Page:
Lastly, there has to be something said that Matthew Barzal and Anthony Beauvillier, two players that should add depth and continue making the Islanders a lethal force for years and decades to come, have generated 0.0 and 9.6 shot attempts per hour this season. That’s right, Matthew Barzal never bothered to throw a single puck with the intended direction towards the net in his 18 minutes of even strength time with the Islanders. Somehow, Beauvillier is now on the top line with John Tavares and Josh Bailey. No pressure kid.

Lastly, Cal Clutterbuck may be generating over 13 attempts per hour at even strength this season. But considering that his career shooting percentage is only at 8.7%, I would not want him to be a focal point of my offense. There’s a reason why the Islanders were a good team while he was on the fourth line and a really bad team while he’s getting over 15 minutes of all-situations time on ice this season.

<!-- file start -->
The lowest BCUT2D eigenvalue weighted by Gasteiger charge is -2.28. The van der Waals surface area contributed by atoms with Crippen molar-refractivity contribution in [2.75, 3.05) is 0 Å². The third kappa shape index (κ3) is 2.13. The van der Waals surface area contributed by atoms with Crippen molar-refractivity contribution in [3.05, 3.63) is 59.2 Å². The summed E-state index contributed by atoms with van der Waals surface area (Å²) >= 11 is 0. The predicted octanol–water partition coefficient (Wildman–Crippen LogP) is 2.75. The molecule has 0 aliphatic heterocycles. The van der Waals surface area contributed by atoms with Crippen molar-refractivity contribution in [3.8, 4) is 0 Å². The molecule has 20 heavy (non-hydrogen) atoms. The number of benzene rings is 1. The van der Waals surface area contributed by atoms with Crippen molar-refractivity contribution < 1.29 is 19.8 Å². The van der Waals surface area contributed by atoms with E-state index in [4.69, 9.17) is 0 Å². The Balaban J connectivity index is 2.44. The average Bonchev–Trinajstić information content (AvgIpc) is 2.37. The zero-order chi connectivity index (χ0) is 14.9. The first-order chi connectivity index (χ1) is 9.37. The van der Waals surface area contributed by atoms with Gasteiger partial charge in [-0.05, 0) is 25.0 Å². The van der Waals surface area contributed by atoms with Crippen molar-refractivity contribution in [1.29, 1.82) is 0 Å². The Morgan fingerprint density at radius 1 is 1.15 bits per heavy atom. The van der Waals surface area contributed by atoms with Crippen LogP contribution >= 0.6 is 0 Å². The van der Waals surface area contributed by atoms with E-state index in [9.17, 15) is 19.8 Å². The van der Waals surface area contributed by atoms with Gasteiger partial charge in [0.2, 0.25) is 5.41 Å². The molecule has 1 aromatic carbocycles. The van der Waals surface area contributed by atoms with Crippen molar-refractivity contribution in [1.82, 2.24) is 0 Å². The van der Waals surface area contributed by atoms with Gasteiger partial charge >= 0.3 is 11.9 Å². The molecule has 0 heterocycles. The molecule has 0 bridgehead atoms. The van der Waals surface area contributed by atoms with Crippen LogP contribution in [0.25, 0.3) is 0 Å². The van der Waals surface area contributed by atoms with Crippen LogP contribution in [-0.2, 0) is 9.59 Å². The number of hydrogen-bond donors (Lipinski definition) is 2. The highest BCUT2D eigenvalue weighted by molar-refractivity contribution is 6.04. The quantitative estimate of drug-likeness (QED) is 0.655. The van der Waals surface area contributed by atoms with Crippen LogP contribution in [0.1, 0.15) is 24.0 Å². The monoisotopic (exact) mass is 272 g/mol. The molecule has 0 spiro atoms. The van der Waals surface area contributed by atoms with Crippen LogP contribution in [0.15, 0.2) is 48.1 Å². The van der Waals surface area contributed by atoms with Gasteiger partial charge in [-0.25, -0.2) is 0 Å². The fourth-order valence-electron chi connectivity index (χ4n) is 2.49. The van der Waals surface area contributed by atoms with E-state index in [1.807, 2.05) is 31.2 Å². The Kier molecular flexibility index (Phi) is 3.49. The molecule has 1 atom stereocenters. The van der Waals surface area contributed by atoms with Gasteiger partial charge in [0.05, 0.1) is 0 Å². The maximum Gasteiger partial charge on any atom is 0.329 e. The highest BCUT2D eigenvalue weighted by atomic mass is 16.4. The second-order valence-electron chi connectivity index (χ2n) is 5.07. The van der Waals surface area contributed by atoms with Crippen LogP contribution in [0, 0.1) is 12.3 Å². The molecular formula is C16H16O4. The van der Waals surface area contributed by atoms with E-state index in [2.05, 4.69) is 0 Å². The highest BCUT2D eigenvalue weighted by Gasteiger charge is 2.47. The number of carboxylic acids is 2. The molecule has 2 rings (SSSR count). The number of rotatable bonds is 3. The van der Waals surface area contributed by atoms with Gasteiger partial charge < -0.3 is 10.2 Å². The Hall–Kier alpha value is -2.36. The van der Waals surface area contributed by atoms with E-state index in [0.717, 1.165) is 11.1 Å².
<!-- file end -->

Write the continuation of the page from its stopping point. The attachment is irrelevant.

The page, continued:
To put the finishing touches on this subject, consider that 286 forwards have played 200 minutes of even strength time as of the time this post was finished. 219 of those 284 forwards have generated 10 individual shot attempts per hour while the league-median continues to hover between 12 and 13 per hour. The Islanders have four skaters (Strome, Nikolai Kulemin, Jason Chimera and Casey Cizikas) that are 250th or worse!!! In short, the Islanders have forgotten to put tons of shots on net, they have one too many players that are not improving when they should be (Strome, Beauvillier, Barzal and Andrew Ladd) and have a massive divide at forward between who is good (Tavares, Brock Nelson and maybe Josh Bailey (aka Brooklyn’s Marcus Johansson)) and who isn’t. Until that gets sorted out fast, Capuano surely has to get fired sometime soon.

  • 23. New Jersey (Pace: 93 pts, LW: 21)
  • 22. Detroit (Pace: 86 pts, LW: 22)
  • 21. Winnipeg (Pace: 79 pts, LW: 20)
  • 20. Nashville (Pace: 93 pts, LW: 18)
  • 19. Ottawa (Pace: 103 pts, LW: 23)
  • 18. Chicago (Pace: 113 pts, LW: 16)
  • 17. Philadelphia (Pace: 85 pts, LW: 19)